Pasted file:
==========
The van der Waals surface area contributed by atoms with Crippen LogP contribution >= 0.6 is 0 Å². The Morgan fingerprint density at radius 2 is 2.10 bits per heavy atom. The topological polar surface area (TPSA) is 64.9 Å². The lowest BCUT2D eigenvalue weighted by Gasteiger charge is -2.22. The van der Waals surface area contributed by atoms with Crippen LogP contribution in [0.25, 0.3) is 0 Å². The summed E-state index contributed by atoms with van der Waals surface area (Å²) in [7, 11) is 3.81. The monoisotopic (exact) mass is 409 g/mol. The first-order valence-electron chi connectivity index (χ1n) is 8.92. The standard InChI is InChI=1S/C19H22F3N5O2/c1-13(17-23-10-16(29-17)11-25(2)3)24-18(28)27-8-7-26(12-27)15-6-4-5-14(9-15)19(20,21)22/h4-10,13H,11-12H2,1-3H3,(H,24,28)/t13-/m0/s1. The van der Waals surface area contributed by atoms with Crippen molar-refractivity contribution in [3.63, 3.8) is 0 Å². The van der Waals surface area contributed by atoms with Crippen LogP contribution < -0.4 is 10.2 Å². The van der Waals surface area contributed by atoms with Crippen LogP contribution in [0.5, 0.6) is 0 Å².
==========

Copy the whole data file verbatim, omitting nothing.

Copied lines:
The van der Waals surface area contributed by atoms with Crippen LogP contribution >= 0.6 is 0 Å². The Morgan fingerprint density at radius 2 is 2.10 bits per heavy atom. The topological polar surface area (TPSA) is 64.9 Å². The lowest BCUT2D eigenvalue weighted by Gasteiger charge is -2.22. The van der Waals surface area contributed by atoms with Crippen LogP contribution in [0.25, 0.3) is 0 Å². The summed E-state index contributed by atoms with van der Waals surface area (Å²) in [7, 11) is 3.81. The monoisotopic (exact) mass is 409 g/mol. The first-order valence-electron chi connectivity index (χ1n) is 8.92. The standard InChI is InChI=1S/C19H22F3N5O2/c1-13(17-23-10-16(29-17)11-25(2)3)24-18(28)27-8-7-26(12-27)15-6-4-5-14(9-15)19(20,21)22/h4-10,13H,11-12H2,1-3H3,(H,24,28)/t13-/m0/s1. The van der Waals surface area contributed by atoms with Crippen molar-refractivity contribution in [3.63, 3.8) is 0 Å². The van der Waals surface area contributed by atoms with Crippen LogP contribution < -0.4 is 10.2 Å². The van der Waals surface area contributed by atoms with Crippen LogP contribution in [0.5, 0.6) is 0 Å².